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The Rainbow Factory, leeds review

Last week my mum took me out, and not to a soft play or to bound about the park like a labrador. She seemed a little anxious, I don’t know why she always looks so stressed on our outings. We took my little baby brother too.

The Rainbow Factory, Leeds
The rainbow Factory, leeds

The place was unlike anywhere I’ve been before. It was called ‘The Rainbow Factory’. I like rainbows. A kind woman read a story about Christmas – something I don’t understand yet but I liked watching the other children describe ‘Reindeers’ – one has a red nose apparently. I also sat on the floor listening very well for five minutes. My mum said this is a personal best.

We walked around this magical place with dragons and wizards and trolls. I don’t know what these are yet but I loved looking at them – they felt like magic. We got to collect these special jewels and things in a special cone. I presume these were for protection from the dragon.

Mummy's Writing Darling, Leeds
The Rainbow Factory, Leeds, Review

Afterwards we sat down at a table and got to use our special jewels and string to make our very own christmas tree. It was fun and colourful.

But all of that was nothing compared to what I found next. I found the best things in the world. Mummy said they were called “bean bags”. I ran around and jumped up and down on every bean bag until I could barely breathe. I made friends who joined me … I’m so influential – because I’m so cool. Mummy looked stressed again and went off for a coffee. Really don’t know what she worries about.

The Rainbow Factory, Leeds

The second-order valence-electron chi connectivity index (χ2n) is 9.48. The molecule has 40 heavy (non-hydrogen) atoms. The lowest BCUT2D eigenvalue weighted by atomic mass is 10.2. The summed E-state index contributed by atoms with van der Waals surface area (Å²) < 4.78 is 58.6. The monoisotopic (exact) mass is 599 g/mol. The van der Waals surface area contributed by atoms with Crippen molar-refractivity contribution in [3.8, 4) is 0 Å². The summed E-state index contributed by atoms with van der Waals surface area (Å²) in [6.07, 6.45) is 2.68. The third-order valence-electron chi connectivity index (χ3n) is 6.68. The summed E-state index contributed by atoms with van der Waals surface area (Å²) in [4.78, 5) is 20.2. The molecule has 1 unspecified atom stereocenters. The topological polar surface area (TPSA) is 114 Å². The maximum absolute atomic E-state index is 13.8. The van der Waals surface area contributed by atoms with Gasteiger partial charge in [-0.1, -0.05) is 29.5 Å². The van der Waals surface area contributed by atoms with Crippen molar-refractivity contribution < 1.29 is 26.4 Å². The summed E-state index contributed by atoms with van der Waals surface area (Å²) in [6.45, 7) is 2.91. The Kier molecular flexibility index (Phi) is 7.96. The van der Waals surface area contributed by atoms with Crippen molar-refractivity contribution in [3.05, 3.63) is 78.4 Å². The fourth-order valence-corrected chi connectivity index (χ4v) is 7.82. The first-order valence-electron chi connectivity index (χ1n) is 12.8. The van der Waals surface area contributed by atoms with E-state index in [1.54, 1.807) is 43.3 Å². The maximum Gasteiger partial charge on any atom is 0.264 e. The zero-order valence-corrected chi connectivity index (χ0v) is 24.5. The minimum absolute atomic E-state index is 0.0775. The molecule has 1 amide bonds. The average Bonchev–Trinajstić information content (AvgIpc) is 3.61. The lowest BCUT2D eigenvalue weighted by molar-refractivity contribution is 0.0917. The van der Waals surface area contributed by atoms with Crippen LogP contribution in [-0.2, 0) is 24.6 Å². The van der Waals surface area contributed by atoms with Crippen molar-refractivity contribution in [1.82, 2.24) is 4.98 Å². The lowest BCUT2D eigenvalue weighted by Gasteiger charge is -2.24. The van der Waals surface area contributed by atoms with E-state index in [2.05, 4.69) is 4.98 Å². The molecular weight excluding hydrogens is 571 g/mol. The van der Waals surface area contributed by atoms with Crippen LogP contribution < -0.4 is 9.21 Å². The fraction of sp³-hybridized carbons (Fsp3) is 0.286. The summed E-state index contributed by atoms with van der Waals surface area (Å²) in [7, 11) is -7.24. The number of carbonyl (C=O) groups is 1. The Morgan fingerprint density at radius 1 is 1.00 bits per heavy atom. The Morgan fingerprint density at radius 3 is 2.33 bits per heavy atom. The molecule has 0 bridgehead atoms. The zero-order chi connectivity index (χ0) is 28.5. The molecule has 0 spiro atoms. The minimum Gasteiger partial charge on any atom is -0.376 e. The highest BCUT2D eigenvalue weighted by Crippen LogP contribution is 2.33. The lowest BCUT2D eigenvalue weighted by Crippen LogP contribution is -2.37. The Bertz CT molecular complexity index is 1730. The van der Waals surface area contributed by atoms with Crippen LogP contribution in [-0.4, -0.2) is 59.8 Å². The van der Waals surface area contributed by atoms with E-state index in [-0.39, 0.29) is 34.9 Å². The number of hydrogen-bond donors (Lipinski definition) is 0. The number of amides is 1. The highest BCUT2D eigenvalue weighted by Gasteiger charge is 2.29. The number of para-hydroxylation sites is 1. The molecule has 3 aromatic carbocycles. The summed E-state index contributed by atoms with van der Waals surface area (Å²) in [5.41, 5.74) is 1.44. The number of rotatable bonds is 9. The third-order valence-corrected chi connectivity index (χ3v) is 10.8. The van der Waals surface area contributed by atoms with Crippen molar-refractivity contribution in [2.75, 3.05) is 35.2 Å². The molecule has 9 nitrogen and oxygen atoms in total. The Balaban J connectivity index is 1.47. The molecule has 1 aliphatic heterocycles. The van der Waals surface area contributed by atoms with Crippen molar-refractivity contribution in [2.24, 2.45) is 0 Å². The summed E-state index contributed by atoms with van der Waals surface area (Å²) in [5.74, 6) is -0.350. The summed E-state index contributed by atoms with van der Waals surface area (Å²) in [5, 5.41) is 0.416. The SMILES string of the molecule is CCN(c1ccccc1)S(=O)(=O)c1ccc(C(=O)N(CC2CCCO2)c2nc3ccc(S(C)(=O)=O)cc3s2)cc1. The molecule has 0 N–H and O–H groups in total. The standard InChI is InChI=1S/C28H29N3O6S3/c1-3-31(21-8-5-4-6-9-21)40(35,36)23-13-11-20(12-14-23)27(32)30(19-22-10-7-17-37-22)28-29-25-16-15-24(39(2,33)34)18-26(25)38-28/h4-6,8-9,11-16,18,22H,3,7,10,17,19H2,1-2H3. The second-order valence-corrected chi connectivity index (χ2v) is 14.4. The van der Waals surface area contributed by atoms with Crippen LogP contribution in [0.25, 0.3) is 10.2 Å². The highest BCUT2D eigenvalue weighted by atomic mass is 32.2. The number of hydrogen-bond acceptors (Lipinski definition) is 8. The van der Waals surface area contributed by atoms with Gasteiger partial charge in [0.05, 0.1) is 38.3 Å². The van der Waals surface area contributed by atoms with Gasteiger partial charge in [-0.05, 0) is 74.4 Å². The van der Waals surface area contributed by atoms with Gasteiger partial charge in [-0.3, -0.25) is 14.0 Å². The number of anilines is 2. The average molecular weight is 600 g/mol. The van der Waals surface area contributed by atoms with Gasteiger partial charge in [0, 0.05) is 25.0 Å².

The Rainbow Factory, Leeds

I ran around and around and found a huge dressing up box. I dressed up like my favourite character in my favourite book – The Tiger who came to tea.

The rainbow factory, leeds
The Rainbow Factory, Leeds

I found a load of books and had a good flick through them and ran around in a large room no one else had even bothered to go in!

I started to feel quite wet. I had some apple juice and a bit of cake to replenish my energy reserves.

Mummy seemed to relax and even dressed up too!

The Rainbow Factory, Leeds, Review
Mummy’s Writing, Darling

We stayed for ages and I didn’t want to leave. I slept all the way home in the car. I dreamt of the dragons and wizards and trolls… I’d like to know more about them.

Mummy’s side of the story

The Rainbow Factory was a nostalgic walk down traditional story-time memory lane.

The feel of the exhibition had all the magic of The Brother’s Grimm and John Hurts’ Storyteller. Though the characters and themes were new to my son – this didn’t negatively affect his experience. His attention was retained throughout.

But the best thing for a stressed out mum of a toddler rebel was that he was able to express himself in his own unique way – and we weren’t made to feel out of place or like we were the outsiders (which can sometimes happen).

I could see other children on our tour, who are not like mine, who have better language, or who are older, who connected with the place in a different way. But my son was able to be physical and explore and be himself with no judgement.

I think, in that way – any child can take something from The Rainbow Factory. Mine took a taste of magic, an interest in dragons and a top up to his self esteem.

I also got to have a lovely cup of coffee and a bit of time to myself (and baby [toddler rebel two in the making])

The Rainbow Factory, Leeds
Mummy’s Writing Darling

Click here for more information about The Rainbow Factory